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Book Review

Book Reviews

1/5/2022

By Xiran Jay Zhao
Publication date: Sept. 21, 2021
400 pages
$17.99
Penguin Books

‘Iron Widow’ 

The wide world of fantasy novels has so much more diversity these days, and I, for one, cannot be more excited about it. “Iron Widow” is just such a story, taking place in an alternate world in which a culture with Chinese influences is haunted by an alien invasion that threatens all of civilization.

The aliens are battled by hero pilots with powerful technology that comes at a stark cost. Women are often killed in service to the male pilots, sacrifices no one seems to care about. Zetian refuses to accept this misogynistic practice after her sister is killed and decides to enlist to seek revenge. Zetian’s bravery and strength end up putting her into a situation she never could have foreseen, and she’s thrust into battle with a man she doesn’t trust, with one goal: ending the forced sacrifice of these women while still protecting her people. 

A fast-paced plot with a lot of big themes, it’s an interesting, unique fantasy setting with sharp, morally grey characters who leap off the page. It’s like catnip for me, and I can’t wait for the sequel.  n 

— Review by Julie Goodrich

CNA - Stop HIV Iowa

By Sosuke Natsukawa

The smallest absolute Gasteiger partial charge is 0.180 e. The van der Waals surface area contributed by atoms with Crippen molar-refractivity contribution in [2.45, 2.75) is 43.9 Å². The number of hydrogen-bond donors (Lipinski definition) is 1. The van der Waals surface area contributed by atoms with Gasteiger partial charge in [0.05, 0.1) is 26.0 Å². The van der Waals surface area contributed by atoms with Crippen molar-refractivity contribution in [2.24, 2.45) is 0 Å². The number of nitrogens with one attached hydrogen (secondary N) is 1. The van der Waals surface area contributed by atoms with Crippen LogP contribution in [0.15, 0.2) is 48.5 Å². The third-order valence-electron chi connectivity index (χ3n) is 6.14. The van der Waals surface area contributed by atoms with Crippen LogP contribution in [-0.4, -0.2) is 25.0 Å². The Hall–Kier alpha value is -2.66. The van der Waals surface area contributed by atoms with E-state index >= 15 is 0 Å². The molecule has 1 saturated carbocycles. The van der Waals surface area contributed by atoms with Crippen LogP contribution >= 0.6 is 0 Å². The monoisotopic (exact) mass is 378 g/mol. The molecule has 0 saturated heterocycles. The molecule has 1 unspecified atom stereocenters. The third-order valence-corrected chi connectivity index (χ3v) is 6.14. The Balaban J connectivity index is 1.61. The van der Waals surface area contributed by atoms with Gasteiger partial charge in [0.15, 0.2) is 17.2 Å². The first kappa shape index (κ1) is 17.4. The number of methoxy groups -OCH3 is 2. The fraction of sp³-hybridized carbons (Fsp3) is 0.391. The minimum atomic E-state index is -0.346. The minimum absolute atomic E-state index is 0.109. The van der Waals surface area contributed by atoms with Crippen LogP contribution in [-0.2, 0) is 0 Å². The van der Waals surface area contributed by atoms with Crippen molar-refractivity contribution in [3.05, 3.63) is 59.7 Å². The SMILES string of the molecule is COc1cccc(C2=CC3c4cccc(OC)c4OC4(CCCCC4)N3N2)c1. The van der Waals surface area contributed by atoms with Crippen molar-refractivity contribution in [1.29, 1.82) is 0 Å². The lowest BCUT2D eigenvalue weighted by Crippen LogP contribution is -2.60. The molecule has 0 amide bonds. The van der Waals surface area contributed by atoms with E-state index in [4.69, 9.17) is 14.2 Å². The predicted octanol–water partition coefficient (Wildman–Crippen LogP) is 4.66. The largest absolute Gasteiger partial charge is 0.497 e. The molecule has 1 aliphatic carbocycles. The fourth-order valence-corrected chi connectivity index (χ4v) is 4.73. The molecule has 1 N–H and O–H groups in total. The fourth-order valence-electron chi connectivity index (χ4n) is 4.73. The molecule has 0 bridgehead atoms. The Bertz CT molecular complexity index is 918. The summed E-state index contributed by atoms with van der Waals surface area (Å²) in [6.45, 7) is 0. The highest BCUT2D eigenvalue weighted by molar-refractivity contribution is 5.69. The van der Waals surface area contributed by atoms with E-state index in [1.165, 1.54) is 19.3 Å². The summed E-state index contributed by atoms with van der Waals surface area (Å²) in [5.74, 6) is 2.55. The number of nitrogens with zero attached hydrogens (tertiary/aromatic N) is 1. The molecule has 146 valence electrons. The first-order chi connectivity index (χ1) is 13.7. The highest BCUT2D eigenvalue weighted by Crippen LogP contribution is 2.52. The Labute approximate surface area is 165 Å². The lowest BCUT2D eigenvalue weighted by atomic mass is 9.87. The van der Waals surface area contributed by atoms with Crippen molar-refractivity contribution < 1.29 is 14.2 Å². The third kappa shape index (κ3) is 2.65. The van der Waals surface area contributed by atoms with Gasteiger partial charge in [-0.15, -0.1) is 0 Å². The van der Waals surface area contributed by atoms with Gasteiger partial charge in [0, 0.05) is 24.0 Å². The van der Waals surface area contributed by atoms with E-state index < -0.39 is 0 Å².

Publication date: Dec. 7, 2021
208 pages
$24.99
HarperVia

‘The Cat Who Saved Books’ 

Grief, books and a talking cat. If there were ever a recipe for a book guaranteed to catch my attention, I think that would be it. Translated books are often surprising in both story and prose, and this charming tale is no different.

Rintaro Natsuki is a lonely teenager who is sure that no one knows him or cares about him and now he has lost his beloved grandfather, an eccentric who owned a small used bookstore, Rintaro inherits the shop and stops going to school. Alone with his misery, he is stunned to find a talking, green-eyed cat who demands his help. The cat is on a mission to save unread books from careless, thoughtless owners who don’t understand the value of books. 

In the course of his adventures in book-saving, Rintaro finds a way through his grief, and, more significantly, his fear of being alone. This is a heart-warming, simple and beautiful story that hits just the right note of bittersweet humanity. It is absolutely a book for booklovers — and anyone who needs a genuine smile. n 

— Review by Julie Goodrich

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